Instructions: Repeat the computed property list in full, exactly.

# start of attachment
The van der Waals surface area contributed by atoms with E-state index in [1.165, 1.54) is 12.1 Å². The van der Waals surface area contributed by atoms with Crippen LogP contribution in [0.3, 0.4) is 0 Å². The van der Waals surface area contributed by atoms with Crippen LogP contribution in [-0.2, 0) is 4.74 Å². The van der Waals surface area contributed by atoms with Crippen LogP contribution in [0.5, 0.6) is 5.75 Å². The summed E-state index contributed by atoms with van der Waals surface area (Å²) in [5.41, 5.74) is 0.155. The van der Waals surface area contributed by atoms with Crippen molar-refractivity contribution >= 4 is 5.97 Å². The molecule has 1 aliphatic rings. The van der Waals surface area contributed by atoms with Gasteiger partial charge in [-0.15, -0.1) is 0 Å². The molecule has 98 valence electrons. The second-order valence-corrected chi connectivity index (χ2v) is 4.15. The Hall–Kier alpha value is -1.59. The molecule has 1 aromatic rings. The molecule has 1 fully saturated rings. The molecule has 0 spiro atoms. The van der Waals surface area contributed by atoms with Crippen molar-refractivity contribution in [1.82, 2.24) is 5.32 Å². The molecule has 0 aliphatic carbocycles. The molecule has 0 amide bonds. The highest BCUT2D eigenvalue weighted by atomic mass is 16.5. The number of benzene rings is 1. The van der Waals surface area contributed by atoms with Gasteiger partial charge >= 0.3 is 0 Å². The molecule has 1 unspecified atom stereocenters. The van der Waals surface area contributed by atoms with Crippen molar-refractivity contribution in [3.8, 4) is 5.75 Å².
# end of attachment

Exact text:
The van der Waals surface area contributed by atoms with E-state index in [1.165, 1.54) is 12.1 Å². The van der Waals surface area contributed by atoms with Crippen LogP contribution in [0.3, 0.4) is 0 Å². The van der Waals surface area contributed by atoms with Crippen LogP contribution in [-0.2, 0) is 4.74 Å². The van der Waals surface area contributed by atoms with Crippen LogP contribution in [0.5, 0.6) is 5.75 Å². The summed E-state index contributed by atoms with van der Waals surface area (Å²) in [5.41, 5.74) is 0.155. The van der Waals surface area contributed by atoms with Crippen molar-refractivity contribution >= 4 is 5.97 Å². The molecule has 1 aliphatic rings. The van der Waals surface area contributed by atoms with Gasteiger partial charge in [-0.15, -0.1) is 0 Å². The molecule has 98 valence electrons. The second-order valence-corrected chi connectivity index (χ2v) is 4.15. The Hall–Kier alpha value is -1.59. The molecule has 1 aromatic rings. The molecule has 1 fully saturated rings. The molecule has 0 spiro atoms. The van der Waals surface area contributed by atoms with Crippen molar-refractivity contribution in [1.82, 2.24) is 5.32 Å². The molecule has 0 aliphatic carbocycles. The molecule has 0 amide bonds. The highest BCUT2D eigenvalue weighted by atomic mass is 16.5. The number of benzene rings is 1. The van der Waals surface area contributed by atoms with Gasteiger partial charge >= 0.3 is 0 Å². The molecule has 1 unspecified atom stereocenters. The van der Waals surface area contributed by atoms with Crippen molar-refractivity contribution in [3.8, 4) is 5.75 Å².